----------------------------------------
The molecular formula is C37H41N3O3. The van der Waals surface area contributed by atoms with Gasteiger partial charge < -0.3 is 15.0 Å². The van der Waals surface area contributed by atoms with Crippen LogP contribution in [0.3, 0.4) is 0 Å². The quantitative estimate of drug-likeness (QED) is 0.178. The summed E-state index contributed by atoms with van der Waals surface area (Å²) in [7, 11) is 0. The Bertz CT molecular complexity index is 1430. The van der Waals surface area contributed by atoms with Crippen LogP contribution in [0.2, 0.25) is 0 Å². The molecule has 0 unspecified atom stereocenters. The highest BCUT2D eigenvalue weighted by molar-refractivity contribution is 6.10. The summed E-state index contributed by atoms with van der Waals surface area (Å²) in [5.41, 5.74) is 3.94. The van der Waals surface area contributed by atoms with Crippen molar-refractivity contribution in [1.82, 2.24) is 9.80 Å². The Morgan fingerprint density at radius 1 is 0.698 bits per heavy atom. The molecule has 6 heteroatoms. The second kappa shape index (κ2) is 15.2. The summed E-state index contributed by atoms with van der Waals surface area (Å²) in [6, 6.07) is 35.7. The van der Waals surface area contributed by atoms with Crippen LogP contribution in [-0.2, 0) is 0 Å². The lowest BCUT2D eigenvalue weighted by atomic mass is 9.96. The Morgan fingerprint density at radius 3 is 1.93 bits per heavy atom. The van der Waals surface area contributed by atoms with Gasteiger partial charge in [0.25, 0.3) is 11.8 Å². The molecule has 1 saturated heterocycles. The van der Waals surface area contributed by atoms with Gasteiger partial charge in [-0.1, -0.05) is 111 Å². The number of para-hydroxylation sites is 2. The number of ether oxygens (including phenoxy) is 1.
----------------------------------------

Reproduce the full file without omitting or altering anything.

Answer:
The molecular formula is C37H41N3O3. The van der Waals surface area contributed by atoms with Gasteiger partial charge < -0.3 is 15.0 Å². The van der Waals surface area contributed by atoms with Crippen LogP contribution in [0.3, 0.4) is 0 Å². The quantitative estimate of drug-likeness (QED) is 0.178. The summed E-state index contributed by atoms with van der Waals surface area (Å²) in [7, 11) is 0. The Bertz CT molecular complexity index is 1430. The van der Waals surface area contributed by atoms with Crippen LogP contribution in [0.2, 0.25) is 0 Å². The molecule has 0 unspecified atom stereocenters. The highest BCUT2D eigenvalue weighted by molar-refractivity contribution is 6.10. The summed E-state index contributed by atoms with van der Waals surface area (Å²) in [5.41, 5.74) is 3.94. The van der Waals surface area contributed by atoms with Crippen molar-refractivity contribution in [1.82, 2.24) is 9.80 Å². The Morgan fingerprint density at radius 1 is 0.698 bits per heavy atom. The molecule has 6 heteroatoms. The second kappa shape index (κ2) is 15.2. The summed E-state index contributed by atoms with van der Waals surface area (Å²) in [6, 6.07) is 35.7. The van der Waals surface area contributed by atoms with Crippen LogP contribution in [-0.2, 0) is 0 Å². The lowest BCUT2D eigenvalue weighted by atomic mass is 9.96. The Morgan fingerprint density at radius 3 is 1.93 bits per heavy atom. The van der Waals surface area contributed by atoms with Gasteiger partial charge in [0.25, 0.3) is 11.8 Å². The molecule has 1 saturated heterocycles. The van der Waals surface area contributed by atoms with Gasteiger partial charge in [-0.1, -0.05) is 111 Å². The number of para-hydroxylation sites is 2. The number of ether oxygens (including phenoxy) is 1.